Keen Cuisine: New Barbs for Carbs

Refined carbohydrates may be even worse for you than saturated fats.

By Hara Estroff Marano, published on July 1, 2010 - last reviewed on June 9, 2016

Conventional wisdom holds that the way to protect against heart disease is to eat a diet low in fats and high in complex carbohydrates. Such dietary advice has indeed lowered the national intake of total fat—but provoked an increased intake of refined carbohydrates and sugars and the twin epidemics of obesity and diabetes. Everyone agrees that replacing saturated fats with unsaturated fats is good—but citing numerous studies that show an elevated risk of heart disease when carbohydrates replace saturated fats, scientists have been rethinking the role of carbs in cardiovascular disease. Unfortunately, most carbs readily available are highly processed—bagels, pizza, white rice. And their consumption creates what's been called a "perfect storm for the development of cardiometabolic disorders"—namely diabetes and heart disease. More biologically meaningful is to evaluate carbs by their effects on metabolism. There are five factors to bear in mind:

  • Carbo Companion One of the the best ways to judge the quality of a carbohydrate is by the company it keeps—specifically, the amount of soluble fiber in the food. Carbohydrate-rich foods such as barley, oats, and rye, which are also high in soluble fiber, are digested at a slow rate. As a result, they release sugar into the bloodstream at a rate that keeps blood glucose levels steady and does not burden metabolic processes, such as production of insulin by the pancreas.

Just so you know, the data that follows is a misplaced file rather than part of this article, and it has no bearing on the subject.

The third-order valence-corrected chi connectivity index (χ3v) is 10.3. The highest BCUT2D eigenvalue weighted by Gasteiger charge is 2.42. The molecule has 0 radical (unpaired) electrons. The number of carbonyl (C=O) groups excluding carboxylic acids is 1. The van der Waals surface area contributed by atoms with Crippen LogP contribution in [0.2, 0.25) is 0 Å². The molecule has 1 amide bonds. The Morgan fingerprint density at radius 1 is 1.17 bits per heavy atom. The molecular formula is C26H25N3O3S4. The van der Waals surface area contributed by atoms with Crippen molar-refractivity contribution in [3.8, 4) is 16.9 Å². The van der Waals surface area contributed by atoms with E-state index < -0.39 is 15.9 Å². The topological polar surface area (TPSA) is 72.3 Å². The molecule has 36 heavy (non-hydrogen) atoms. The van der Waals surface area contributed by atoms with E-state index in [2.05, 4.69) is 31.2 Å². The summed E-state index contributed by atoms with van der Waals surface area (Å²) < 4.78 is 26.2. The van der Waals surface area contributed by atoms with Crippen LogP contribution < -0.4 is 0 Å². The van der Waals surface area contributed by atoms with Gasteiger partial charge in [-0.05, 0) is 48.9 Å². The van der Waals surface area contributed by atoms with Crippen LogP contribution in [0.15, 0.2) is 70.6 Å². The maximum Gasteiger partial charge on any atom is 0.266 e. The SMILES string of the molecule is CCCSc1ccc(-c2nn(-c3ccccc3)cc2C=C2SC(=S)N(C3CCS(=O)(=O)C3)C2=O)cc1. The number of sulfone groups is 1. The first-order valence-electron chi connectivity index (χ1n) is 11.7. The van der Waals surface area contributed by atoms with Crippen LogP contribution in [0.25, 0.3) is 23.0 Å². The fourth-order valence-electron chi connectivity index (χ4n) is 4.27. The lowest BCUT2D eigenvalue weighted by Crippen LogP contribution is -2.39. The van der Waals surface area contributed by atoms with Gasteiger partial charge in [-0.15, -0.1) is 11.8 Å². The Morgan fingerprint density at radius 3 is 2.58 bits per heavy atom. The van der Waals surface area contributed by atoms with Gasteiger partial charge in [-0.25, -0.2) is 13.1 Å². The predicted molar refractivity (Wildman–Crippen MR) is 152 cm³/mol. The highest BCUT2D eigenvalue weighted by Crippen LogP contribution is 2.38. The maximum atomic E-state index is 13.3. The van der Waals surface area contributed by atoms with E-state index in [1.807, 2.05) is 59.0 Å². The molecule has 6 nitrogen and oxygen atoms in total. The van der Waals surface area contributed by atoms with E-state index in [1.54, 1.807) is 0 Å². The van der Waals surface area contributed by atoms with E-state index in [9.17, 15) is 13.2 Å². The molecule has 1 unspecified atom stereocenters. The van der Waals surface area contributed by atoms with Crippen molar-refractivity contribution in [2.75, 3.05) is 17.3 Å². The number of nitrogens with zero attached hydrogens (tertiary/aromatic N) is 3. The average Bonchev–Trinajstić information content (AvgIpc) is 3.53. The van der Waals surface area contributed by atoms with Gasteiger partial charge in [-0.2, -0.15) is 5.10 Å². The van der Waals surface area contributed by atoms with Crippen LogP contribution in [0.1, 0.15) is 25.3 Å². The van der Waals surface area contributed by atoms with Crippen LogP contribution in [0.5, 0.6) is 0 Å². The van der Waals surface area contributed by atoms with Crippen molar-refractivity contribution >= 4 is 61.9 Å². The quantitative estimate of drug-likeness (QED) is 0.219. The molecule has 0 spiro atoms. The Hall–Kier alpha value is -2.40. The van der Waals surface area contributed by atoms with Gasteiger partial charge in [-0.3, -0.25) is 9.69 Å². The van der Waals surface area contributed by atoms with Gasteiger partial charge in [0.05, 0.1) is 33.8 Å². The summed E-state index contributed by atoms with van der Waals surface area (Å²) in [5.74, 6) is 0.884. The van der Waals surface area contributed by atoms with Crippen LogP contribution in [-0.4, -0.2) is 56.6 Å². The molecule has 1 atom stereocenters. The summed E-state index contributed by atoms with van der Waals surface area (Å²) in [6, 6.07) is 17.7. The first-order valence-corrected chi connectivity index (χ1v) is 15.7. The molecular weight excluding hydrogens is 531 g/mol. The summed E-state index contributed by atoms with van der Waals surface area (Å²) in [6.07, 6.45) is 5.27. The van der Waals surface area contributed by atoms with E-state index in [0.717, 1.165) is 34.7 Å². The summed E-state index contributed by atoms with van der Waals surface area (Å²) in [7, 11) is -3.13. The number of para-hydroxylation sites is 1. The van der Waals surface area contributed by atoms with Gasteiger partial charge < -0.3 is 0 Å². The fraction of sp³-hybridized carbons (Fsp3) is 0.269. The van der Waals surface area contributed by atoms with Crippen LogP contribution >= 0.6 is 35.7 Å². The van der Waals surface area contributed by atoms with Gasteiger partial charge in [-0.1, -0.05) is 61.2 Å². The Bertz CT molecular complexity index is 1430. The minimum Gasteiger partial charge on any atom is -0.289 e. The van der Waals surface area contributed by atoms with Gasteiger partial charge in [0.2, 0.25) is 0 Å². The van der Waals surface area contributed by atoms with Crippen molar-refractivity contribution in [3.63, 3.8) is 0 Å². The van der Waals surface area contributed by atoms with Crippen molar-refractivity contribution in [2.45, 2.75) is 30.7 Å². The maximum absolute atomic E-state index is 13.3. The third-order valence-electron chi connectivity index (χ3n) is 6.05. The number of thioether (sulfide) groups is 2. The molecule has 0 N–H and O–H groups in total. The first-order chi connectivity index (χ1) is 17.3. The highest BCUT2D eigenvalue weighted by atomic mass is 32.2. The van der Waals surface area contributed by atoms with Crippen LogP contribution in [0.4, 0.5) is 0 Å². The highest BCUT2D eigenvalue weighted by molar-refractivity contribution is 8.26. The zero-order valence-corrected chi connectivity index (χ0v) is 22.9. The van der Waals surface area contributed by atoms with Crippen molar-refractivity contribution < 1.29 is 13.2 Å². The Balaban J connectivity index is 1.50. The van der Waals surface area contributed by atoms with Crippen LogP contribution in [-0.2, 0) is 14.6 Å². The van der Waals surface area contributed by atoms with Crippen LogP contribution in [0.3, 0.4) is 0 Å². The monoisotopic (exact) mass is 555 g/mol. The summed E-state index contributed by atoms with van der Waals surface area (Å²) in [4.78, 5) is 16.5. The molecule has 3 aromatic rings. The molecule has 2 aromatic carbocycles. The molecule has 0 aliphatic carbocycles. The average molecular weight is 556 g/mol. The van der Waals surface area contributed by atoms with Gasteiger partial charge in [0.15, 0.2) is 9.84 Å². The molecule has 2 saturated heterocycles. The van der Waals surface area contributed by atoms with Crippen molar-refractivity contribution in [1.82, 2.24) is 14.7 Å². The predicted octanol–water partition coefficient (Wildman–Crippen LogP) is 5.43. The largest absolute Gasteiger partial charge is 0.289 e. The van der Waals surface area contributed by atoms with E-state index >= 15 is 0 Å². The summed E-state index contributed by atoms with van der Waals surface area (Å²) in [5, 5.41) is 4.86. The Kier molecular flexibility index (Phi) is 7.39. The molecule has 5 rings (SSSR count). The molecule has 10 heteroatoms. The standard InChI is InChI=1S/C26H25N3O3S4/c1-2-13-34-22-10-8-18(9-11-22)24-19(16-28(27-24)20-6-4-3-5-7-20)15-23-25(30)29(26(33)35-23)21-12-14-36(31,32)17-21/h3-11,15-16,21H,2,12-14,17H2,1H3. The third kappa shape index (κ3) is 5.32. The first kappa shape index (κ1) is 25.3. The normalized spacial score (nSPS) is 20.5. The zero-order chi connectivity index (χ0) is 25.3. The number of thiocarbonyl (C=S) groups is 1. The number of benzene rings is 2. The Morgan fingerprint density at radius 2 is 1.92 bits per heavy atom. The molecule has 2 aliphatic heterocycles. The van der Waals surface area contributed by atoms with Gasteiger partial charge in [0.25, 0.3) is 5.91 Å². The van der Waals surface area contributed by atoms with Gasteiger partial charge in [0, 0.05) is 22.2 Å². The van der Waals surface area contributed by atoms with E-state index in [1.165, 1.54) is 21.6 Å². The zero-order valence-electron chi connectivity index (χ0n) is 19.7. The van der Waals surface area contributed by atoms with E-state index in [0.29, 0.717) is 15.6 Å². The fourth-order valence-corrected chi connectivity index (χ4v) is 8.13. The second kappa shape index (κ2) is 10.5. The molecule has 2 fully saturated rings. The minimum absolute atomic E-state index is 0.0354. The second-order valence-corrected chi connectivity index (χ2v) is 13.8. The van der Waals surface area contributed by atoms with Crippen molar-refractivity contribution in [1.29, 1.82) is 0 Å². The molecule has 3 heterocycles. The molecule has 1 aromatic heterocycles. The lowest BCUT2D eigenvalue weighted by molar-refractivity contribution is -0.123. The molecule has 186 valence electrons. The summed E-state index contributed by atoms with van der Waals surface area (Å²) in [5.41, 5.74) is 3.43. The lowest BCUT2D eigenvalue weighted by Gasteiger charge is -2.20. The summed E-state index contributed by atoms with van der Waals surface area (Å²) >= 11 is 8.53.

• Metabolism 101 Don't bother dividing the world into simple (bad) and complex (good) carbohydrates anymore. That's a chemical descriptive now disfavored by nutrition researchers because it ignores biology. Some complex carbs, like baked potatoes, disturb blood glucose levels even more than simple sugar does, burdening metabolic systems and provoking hunger and deposition of body fat. By contrast, fruit sugars are simple carbs, but they minimally impact blood sugar levels and insulin production.
  • Fast Processing The degree of processing a food undergoes is another important indicator of the quality of the carbohydrates it contains. In highly processed foods, such as white bread, the wheat or other grain is stripped of both the bran and the germ during milling. As a result, the carbohydrates are easily attacked by digestive enzymes, rapidly digested, and then rushed into the bloodstream, where they cause a spike in blood glucose levels and burden insulin production.
  • Glycemic Index The glycemic index, or GI, acknowledges that all carbs are not created equal and ranks them 0 to 100 by ability to spike blood glucose levels and thus insulin release. It is a measure of the amount of blood glucose released in two hours after ingestion of a food. Edibles with a low GI (55 or less) are slowly digested, only gradually raise blood glucose and insulin levels, and do not raise blood lipid levels. They also allay hunger—and are now thought to protect against diabetes and heart disease. GI of apple: 38; baked potato: 85.
  • Glycemic Load Another good gauge of the biological value of a food is its glycemic load. It represents both quality and quantity and indicates the effect on blood glucose levels of any food eaten by measuring its glycemic index times the amount of carbohydrate in a serving. Watermelon has a high glycemic index (72) but only a small glycemic load (3.6) because it contains relatively little carbohydrate (and lots of water). A baguette slice is a different story, with a GI of 95 and a GL of 48. A GL over 20 is considered high—worth avoiding.